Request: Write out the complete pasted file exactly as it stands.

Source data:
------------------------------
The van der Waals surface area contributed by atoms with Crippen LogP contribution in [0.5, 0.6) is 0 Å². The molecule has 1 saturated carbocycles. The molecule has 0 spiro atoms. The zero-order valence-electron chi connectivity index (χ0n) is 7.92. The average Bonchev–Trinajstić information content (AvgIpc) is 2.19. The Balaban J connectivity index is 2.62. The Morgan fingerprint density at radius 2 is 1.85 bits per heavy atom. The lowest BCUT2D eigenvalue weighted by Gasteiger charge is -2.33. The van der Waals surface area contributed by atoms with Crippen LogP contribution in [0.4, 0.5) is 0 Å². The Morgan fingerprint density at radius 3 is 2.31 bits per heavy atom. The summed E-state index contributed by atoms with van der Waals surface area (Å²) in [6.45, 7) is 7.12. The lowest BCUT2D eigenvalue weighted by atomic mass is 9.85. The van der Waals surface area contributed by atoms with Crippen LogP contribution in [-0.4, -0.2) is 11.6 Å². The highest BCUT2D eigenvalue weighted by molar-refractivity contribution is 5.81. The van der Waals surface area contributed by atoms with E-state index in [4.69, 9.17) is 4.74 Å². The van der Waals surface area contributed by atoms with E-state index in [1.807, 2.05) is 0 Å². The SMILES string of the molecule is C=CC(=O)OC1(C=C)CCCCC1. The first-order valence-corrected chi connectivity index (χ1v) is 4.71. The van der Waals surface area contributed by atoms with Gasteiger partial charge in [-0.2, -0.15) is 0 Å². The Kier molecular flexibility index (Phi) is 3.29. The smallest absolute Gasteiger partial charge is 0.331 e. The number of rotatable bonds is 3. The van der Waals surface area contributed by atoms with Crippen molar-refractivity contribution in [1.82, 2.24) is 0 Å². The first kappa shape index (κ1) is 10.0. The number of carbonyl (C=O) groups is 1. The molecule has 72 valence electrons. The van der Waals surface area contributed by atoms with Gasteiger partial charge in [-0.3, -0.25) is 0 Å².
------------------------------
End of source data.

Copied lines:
The van der Waals surface area contributed by atoms with Crippen LogP contribution in [0.5, 0.6) is 0 Å². The molecule has 1 saturated carbocycles. The molecule has 0 spiro atoms. The zero-order valence-electron chi connectivity index (χ0n) is 7.92. The average Bonchev–Trinajstić information content (AvgIpc) is 2.19. The Balaban J connectivity index is 2.62. The Morgan fingerprint density at radius 2 is 1.85 bits per heavy atom. The lowest BCUT2D eigenvalue weighted by Gasteiger charge is -2.33. The van der Waals surface area contributed by atoms with Crippen LogP contribution in [0.4, 0.5) is 0 Å². The Morgan fingerprint density at radius 3 is 2.31 bits per heavy atom. The summed E-state index contributed by atoms with van der Waals surface area (Å²) in [6.45, 7) is 7.12. The lowest BCUT2D eigenvalue weighted by atomic mass is 9.85. The van der Waals surface area contributed by atoms with Crippen LogP contribution in [-0.4, -0.2) is 11.6 Å². The highest BCUT2D eigenvalue weighted by molar-refractivity contribution is 5.81. The van der Waals surface area contributed by atoms with E-state index in [4.69, 9.17) is 4.74 Å². The van der Waals surface area contributed by atoms with E-state index in [1.807, 2.05) is 0 Å². The SMILES string of the molecule is C=CC(=O)OC1(C=C)CCCCC1. The first-order valence-corrected chi connectivity index (χ1v) is 4.71. The van der Waals surface area contributed by atoms with Gasteiger partial charge in [-0.2, -0.15) is 0 Å². The Kier molecular flexibility index (Phi) is 3.29. The smallest absolute Gasteiger partial charge is 0.331 e. The number of rotatable bonds is 3. The van der Waals surface area contributed by atoms with Crippen molar-refractivity contribution in [1.82, 2.24) is 0 Å². The first kappa shape index (κ1) is 10.0. The number of carbonyl (C=O) groups is 1. The molecule has 72 valence electrons. The van der Waals surface area contributed by atoms with Gasteiger partial charge in [-0.3, -0.25) is 0 Å².